At first, before the whole rescue thing happens, Henry doesn’t hear the pipe. That’s the thing with kids only hearing it when they lose hope or miss something in their life, have unfulfilled dreams. At that point, Henry’s faith in his parents, in Emma and Regina and whoever else there may be, to rescue him is still strong. After the whole rescue episode with Rumple and Neal, and the argument, his faith might have been diminished by hearing the argument – and Neal breaking with Rumple. And, of course, Rumple’s prophecy. So consciously, he doesn’t know anything about it, but his subconscious is now taking over, influencing his conscious decisions and thinking – and his emotions.
So ultimately, his faith starts to waiver, and he suddenly can hear the pipe because he’s no longer all that strongly convinced that everything will be fine,
Which also means that the whole rescue mission Rumple and Neal started is what made Henry one of the Lost Boys, or sent him on his way to becoming. He can already hear the music and dances to it – I don’t know when you are defined to be a LB, but I don’t think there’s not much left to this, Pan’s, goal.
* Last but not least we have the Quintett… now a Sextett (not for long *coughs*). On Tink’s protest, the group at first wants to try and find a way off the island before they get Henry. So they follow Hook’s lead and arrive at Neal’s former base, a cave where he lived. A “nightlight” is the key to showing a star chart on the ceiling – unfortunately no one of them can read it, because it is coded.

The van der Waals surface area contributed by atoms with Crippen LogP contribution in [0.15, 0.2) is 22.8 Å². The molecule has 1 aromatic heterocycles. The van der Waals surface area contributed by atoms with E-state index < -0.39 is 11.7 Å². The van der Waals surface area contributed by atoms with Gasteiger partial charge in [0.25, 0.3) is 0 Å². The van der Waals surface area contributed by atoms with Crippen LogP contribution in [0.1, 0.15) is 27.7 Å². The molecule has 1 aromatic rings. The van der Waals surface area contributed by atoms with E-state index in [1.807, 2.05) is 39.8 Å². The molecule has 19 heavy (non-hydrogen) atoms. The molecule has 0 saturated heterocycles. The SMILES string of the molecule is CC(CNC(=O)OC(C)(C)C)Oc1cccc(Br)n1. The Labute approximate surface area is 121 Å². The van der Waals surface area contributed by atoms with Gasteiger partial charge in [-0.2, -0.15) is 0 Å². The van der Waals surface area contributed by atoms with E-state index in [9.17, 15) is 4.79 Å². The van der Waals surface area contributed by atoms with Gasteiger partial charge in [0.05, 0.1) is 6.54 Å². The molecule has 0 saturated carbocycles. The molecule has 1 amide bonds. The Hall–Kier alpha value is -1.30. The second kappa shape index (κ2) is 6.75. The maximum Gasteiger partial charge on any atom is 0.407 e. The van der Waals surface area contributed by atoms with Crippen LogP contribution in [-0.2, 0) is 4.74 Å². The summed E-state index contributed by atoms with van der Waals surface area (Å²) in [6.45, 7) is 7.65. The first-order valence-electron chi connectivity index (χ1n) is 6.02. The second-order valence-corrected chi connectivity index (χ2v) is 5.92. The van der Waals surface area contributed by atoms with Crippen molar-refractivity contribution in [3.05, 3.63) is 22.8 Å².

So far, so good.
What we learn here is important though:
– No one can get off the island without Pan’s permission. Even Hook had it when he left (still wanna know how and why, but okay). The only one who, allegedly, only ever managed to get away without said permission is Neal, and he had the star chart the group has found now… or did he? Because at the end of the episode, when Pan has caught Neal once again, it is indicated that he let him go as well… only that Neal didn’t know that. So that means that there is no way off the island, after all. It also means that Pan must have had one good reason to let Neal go… maybe because he has some means to see the future and knew that Neal would father Henry one day, and Henry would be the boy Pan needs?!
– There’s a lot we apparently don’t know about Neal. And it’s not only us – it’s also Emma. She realizes, when she sees the cave, how less she knows about the man she admits she still loves, the man who is father to her child, and who she has lost (or thinks so) – and yet barely knows.
– At the same time we have Hook who looks honestly stricken by all that, and it becomes clear how close he and Neal must have been once. I’m really looking forward to learn more about their history, and what happened between them. Maybe Neal fled and left Hook back?